The Signals

I used various types of signals at portals to warn of hidden crossings in mountains or behind backdrops, at mainline/reversing loop boundaries to indicate polarity, and at block boundaries to indicate a train ahead as well as the direction of the train ahead (is it approaching or receding?). I also used dummy signals next to my uncoupling areas to indicate the best place for couplers to be uncoupled.

The block signals for the six mainline blocks were made with Carl Goldberg's #462 90-degree mounting brackets. I painted them black, drilled out the holes, and inserted yellow- and blue-stained 3mm 12-volt lamps—which I CAed (what a verb!) into place. The blue is simply a block boundary marker connected to the current block's (before the boundary) track power and the yellow is connected to the next block's track power. Lacking in prototypicality as they do, these signals may be replaced someday. The other six block signals, for direction indication on the next block, are #2100 two-light green and red ground dwarfs from New Jersey International. If a train is backing up towards my block, this signal indicates that. In truth, all I really needed were the boundary signals, and warning signals for hidden crossings, but . . . I got carried away (I admit it).

The NJI (#2100s again) polarity signals at reversing loop boundaries on the upper levels show green if the polarity is aligned and red if it isn't. This keeps trains from suddenly being thrown into reverse.

The same NJI signals were used in one other way: train detection. Each of the four hidden staging area tracks have Opto-Sensors right where engines should stop. I keep the green lights of these signals always lit up but the red ones only come on when a train is detected. I find I can control the trains effectively and safely using this method even though I can't see them, as long as I run the trains slowly enough and as long as I pay close attention to the red lights and stop when they light up. The sensitivity on the sensors is set with wheels on the DT-4. Because the layout room's windows let in sunlight during the day, lighting conditions in the room were variable. So I installed a light bulb right above the sensor area (pointed right down at them), which made all other lighting sources irrelevant. This didn't affect layout lighting since the staging area where this light was added is behind a backdrop and therefore out of sight.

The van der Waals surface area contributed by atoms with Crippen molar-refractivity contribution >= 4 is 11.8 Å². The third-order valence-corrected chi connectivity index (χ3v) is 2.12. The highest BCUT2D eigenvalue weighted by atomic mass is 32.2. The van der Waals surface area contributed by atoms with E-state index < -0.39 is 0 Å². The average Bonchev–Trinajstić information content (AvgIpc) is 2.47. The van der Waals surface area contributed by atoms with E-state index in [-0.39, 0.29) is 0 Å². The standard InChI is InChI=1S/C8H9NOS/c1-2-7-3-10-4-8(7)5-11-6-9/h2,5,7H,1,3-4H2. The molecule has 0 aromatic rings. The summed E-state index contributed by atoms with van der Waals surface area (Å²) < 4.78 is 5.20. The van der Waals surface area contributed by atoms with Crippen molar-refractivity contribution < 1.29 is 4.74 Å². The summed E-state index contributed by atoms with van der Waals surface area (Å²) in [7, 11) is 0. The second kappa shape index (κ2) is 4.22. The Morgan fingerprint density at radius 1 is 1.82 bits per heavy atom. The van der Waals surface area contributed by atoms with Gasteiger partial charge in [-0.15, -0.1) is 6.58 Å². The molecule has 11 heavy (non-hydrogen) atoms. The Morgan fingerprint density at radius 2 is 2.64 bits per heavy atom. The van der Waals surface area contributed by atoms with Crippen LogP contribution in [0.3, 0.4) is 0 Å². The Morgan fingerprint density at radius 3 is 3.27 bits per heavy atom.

The only two alternatives I had to the light sensors were tethered throttle controls so I could walk from the control panel to the edge of the staging area and watch trains arrive and depart, or a mirror mounted on the ceiling at a 45-degree angle that would allow me to stay at the control panel and see train movements behind the backdrop.  It was an easy decision to choose watching signal lights over the other options.
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